*The meeting was held under Chatham House rules, so I am not able to give any more detail. However, the statement that ‘no blocking is the default option’ was clarified to the entire meeting by a British government official.


The text of British Culture Minister, Jeremy Hunt's speech to the Royal Television Society on 14 September 2011 - extract regarding website and Internet blocking  

However when it comes to material that is being unlawfully distributed online, we need a different approach.

The first argument we need to nail is the idea that tackling this problem is an assault on the “freedom” of the internet.

John Stuart Mill defined liberty as the freedom to do anything provided it does not impinge on the freedom of others. Unlawfully distributing copyrighted material is theft – and a direct assault on the freedoms and rights of creators of content to be rewarded fairly for their efforts.

Fundamental to our concept of both freedom and the law is that it should apply to everyone without fear or favour. This means it must apply equally in the virtual world as in the physical world.

We do not allow certain products to be sold in the shops on the high street, nor do we allow shops to be set up purely to sell counterfeited products. Likewise we should be entitled to make it more difficult to access sites that are dedicated to the infringement of copyright. Sites that are misleading customers and denying creators fair reward for their work.

Let me be clear: the government has no business protecting old models or helping industries that have failed to move with the times. So we strongly welcomed the proposals by Professor Hargreaves to help the UK lead the way with new business models by setting up a Digital Copyright Exchange.

But those new models will never be able to prosper if they have to compete with free alternatives based on the illegal distribution of copyrighted material. We see this in South Korea, where according to the Economist a proliferation of new business models for content distribution have emerged following the introduction of anti-piracy laws. The result?  Locally produced music content has now risen to 76% of domestic CD sales.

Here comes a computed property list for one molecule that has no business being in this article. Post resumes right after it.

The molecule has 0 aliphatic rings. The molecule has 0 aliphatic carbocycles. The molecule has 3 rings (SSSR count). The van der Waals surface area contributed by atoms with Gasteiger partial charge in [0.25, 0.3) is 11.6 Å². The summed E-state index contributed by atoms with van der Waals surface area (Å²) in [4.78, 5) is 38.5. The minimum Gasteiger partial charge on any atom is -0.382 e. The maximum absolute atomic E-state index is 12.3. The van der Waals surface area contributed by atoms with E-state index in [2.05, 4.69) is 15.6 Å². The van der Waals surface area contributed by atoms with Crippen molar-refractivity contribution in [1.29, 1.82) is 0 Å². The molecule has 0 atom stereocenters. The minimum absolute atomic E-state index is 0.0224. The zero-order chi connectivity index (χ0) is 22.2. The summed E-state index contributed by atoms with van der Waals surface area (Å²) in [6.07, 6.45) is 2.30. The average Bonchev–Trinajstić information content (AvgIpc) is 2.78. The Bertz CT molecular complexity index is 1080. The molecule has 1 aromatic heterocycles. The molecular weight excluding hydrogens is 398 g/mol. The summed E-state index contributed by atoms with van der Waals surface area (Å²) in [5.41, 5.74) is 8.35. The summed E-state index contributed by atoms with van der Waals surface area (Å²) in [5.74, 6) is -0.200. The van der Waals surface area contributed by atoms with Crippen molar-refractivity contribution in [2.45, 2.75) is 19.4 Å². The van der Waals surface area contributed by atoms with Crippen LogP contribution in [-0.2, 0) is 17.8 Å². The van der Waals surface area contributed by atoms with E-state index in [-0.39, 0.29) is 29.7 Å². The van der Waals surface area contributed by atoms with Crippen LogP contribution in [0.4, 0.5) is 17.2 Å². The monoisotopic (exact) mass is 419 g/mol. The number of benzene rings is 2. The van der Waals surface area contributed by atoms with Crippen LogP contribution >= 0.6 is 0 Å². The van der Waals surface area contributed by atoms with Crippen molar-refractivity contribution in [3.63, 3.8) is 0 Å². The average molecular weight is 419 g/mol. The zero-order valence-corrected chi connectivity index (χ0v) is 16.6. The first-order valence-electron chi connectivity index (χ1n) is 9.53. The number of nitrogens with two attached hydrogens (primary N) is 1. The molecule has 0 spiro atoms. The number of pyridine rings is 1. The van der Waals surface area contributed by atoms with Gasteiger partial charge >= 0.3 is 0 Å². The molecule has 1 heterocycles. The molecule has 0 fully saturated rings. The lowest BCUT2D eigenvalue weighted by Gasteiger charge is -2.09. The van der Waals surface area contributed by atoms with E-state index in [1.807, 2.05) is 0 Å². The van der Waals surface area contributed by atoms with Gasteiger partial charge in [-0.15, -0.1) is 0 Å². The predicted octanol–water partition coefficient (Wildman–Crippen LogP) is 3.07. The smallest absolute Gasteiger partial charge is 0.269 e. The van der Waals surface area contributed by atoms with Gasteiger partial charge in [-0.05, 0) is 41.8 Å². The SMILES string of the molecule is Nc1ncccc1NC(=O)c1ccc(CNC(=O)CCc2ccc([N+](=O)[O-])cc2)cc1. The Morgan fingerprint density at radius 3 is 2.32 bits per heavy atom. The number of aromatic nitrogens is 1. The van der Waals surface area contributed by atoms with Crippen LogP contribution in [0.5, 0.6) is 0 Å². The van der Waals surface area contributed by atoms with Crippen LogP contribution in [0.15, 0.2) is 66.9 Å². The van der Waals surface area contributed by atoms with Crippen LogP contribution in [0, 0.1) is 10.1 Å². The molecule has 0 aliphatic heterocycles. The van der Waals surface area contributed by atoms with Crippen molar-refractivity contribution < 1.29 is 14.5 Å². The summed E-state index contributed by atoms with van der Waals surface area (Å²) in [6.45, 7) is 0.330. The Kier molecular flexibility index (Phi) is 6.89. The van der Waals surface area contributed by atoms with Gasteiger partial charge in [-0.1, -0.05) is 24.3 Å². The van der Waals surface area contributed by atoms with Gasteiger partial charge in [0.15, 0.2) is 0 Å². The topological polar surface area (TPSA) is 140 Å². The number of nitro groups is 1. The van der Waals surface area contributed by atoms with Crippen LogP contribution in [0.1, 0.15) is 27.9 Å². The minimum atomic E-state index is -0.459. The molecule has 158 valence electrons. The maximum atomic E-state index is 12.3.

The devil of course is in the detail. But we need to explore all options to make life more difficult for sites that ignore the law. I believe these could include:

    • A cross-industry body, perhaps modeled on the Internet Watch Foundation, to be charged with identifying infringing websites against which action could be taken;
    • A streamlined legal process to make it possible for the courts to act quickly;
    • A responsibility on search engines and ISPs to take reasonable steps to make it harder to access sites that a court has deemed contain unlawful content or promote unlawful distribution of content;
    • A responsibility on advertisers to take reasonable steps to remove their advertisements from these sites;
    • And finally a responsibility on credit card companies and banks to remove their services from these sites.

Experience in America shows that these goals can be achieved by voluntary agreements – but if not we will look at legislative solutions and include these in our forthcoming Communications Green Paper.

 Read : the full text of Jeremy Hunt's speech to the Royal Television Society.

Please attribute this article: Monica Horten (2011)  Culture Minister Jeremy Hunt’s Chinese-style web blocking plans  14 September 2011 .